A special all-party Oireachtas committee is considering the far-reaching but practical recommendations from the Citizens’ Assembly and will report at the end of January. The new minister, Richard Bruton, is promising a new all-of-Government climate action plan, modelled on the Action Plan for Jobs, that will lead to “a revolution in how we live”. So what should be in it?

A Just Transition Task Force

We have known for 20 years we have to stop burning coal and peat for electricity. We need a Just Transition Task Force now, with representatives from the unions, the ESB and Bord Na Móna, all the State agencies, NGOs like Irish Rural Link and local community development representatives. It needs the resources and authority to support affected workers, and their families and communities, to find new jobs and plan for a sustainable future for their region.

Moneypoint is closed now and has been for months, due to a fault. The lights are still on, proving we don’t need to burn coal even during peak winter demand. Serious consideration should be given to leaving Moneypoint offline. Coal provided just 12pc of our electricity in 2017 but more than 25pc of our climate pollution from electricity.

Peat is even worse, providing just 7pc of our electricity but producing 20pc of our pollution. We’ve been subsidising it to the tune of more than €100m a year. That direct subsidy ends in 2019, but Bord na Móna wants to keep burning peat for another 10 years, by co-firing its power plants with wood. We should wstop burning peat in 2020 and use the subsidies we save to support the affected workers and communities.

A payment for small-scale solar generation

Every school should have solar panels on their roofs, generating electricity and income. So should parish halls, sports clubs and farm buildings. It’s happening across Europe but doesn’t happen here because you have to give away power you don’t use to the ESB for free. Ireland does community-scale well, from Tidy Towns to GAA. We know there’s huge enthusiasm for community energy. We need to unlock that potential with a rooftop revolution that puts citizens at the heart of the energy transition.

An SSIA scheme for insulation, and a Tipperary Energy Agency for every county

We need to upgrade at least 100,000 homes a year between now and 2030. Houesholders are going to have to invest themselves, but the State has to make it attractive and simple. Something like the old SSIA scheme, for every €4 you invest in retrofitting your home, the State gives you €1.

But it’s not just a financial challenge, householders also need project management support to figure out what they need to get done and what contractor to trust to do it and at what price. The Tipperary Energy Agency has built up an unrivalled capability and reputation for doing that well in a way that appeals to people. We need to scale up the same capacity in every county in Ireland.

Transport is the area our pollution has risen fastest. We should implement the very simple Citizens’ Assembly recommendation that one-third of the transport budget should go on roads and two-thirds should go on public transport, cycling and walking, reversing the current ratio. We should implement the UN recommendation that 20pc of the budget should go on cycling and walking (less than 2pc does now), as that also tackles obesity and promotes healthy lifestyles.

These are two simple but essential policy tools we lack. The new climate and energy plan should come with two five-year carbon budgets, voted on by the Dáil. That’s simply the total amount of pollution Ireland will emit from 2021-2025 and 2026-2030.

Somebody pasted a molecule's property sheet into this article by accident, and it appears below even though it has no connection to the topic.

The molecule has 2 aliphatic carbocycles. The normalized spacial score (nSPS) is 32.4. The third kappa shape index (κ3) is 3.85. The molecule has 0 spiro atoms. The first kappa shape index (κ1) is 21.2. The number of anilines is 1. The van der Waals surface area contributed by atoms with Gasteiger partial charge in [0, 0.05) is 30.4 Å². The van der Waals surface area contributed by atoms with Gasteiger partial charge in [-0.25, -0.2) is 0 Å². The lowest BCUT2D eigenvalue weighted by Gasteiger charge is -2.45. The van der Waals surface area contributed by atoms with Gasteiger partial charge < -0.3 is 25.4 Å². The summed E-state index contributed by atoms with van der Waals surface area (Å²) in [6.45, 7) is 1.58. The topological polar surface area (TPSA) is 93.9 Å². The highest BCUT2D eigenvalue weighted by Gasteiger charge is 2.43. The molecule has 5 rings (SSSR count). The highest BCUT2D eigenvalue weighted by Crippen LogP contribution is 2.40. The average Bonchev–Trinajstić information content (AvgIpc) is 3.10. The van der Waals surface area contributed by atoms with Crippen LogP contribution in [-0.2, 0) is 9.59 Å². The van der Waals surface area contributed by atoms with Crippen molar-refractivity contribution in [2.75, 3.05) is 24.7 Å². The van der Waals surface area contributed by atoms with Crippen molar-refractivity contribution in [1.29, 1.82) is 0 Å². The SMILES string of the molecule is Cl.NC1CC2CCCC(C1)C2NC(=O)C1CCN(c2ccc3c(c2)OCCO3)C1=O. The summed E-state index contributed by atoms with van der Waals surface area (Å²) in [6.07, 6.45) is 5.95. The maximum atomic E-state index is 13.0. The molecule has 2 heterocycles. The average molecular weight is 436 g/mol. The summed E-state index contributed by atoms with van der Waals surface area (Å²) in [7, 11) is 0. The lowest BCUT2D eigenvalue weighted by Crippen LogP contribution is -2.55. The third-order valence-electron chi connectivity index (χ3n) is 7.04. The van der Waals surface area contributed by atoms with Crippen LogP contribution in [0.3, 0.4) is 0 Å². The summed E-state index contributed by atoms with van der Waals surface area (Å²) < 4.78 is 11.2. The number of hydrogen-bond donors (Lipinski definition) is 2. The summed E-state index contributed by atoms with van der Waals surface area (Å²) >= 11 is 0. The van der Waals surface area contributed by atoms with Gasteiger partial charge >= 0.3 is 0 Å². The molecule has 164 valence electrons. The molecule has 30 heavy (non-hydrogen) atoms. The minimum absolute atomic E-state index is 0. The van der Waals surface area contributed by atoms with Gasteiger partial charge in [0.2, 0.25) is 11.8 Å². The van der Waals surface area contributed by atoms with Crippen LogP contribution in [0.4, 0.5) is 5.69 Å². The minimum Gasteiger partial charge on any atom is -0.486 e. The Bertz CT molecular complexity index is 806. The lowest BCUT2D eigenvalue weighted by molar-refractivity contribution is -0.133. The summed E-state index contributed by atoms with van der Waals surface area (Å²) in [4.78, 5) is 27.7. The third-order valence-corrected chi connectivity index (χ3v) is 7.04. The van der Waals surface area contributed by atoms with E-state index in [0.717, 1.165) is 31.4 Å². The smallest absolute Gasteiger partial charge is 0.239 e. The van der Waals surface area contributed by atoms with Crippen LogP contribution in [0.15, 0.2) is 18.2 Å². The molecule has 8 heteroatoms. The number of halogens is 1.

Departments then negotiate within that for their share of the pie, just like the fiscal budget. At the moment there’s nothing to translate national targets into departmental discipline. Moreover, no Government policy that might affect our emissions should be adopted by Cabinet in the dark. It should run the numbers and estimate how much emissions will go up or down. That assessment should be in front of Cabinet when it makes the decision, and it should be published when it announces it.

A cheque in the post

We are going to need to increase the price on carbon, in line with the polluter pays principle. It will give a steady signal that every time we have a choice, choosing the less polluting option will save us money, as will investing in energy saving.

There are a number of ways to do carbon tax, but in an era when trust in politicians is low I favour the simplest, most transparent model, called “tax and dividend”, where 100pc of the tax revenue is given straight back as an equal flat lump sum to every man, woman and child in Ireland.

On average, poorer households spend less than richer households on polluting goods so the tax is a cash transfer from rich to poor. We all still face a price signal, polluting products get more and more expensive, but as we make the transition we protect those most vulnerable and those for whom less polluting choices are not readily available. So, in Budget 2020 the Dáil should vote for a €20 increase in the carbon tax and for a €5 increase every year after that. On January 1, 2020, we should all get our first carbon dividend cheque.

In Al Gore’s film ‘An Inconvenient Truth’, he worried we would go from denial to despair without stopping in the middle for action. That is the choice we face right now. But it’s an easy choice: who wouldn’t want a warmer home with lower bills, better public transport and healthier lifestyles, and a chance for your community to own the energy that will power the future? Oh, plus a decent shot at containing climate change enough to protect that future.

Let’s make 2019 the year we finally step up, and set off on a safer, healthier path.

Oisín Coghlan is director of Friends of the Earth, a member of the Stop Climate Chaos Coalition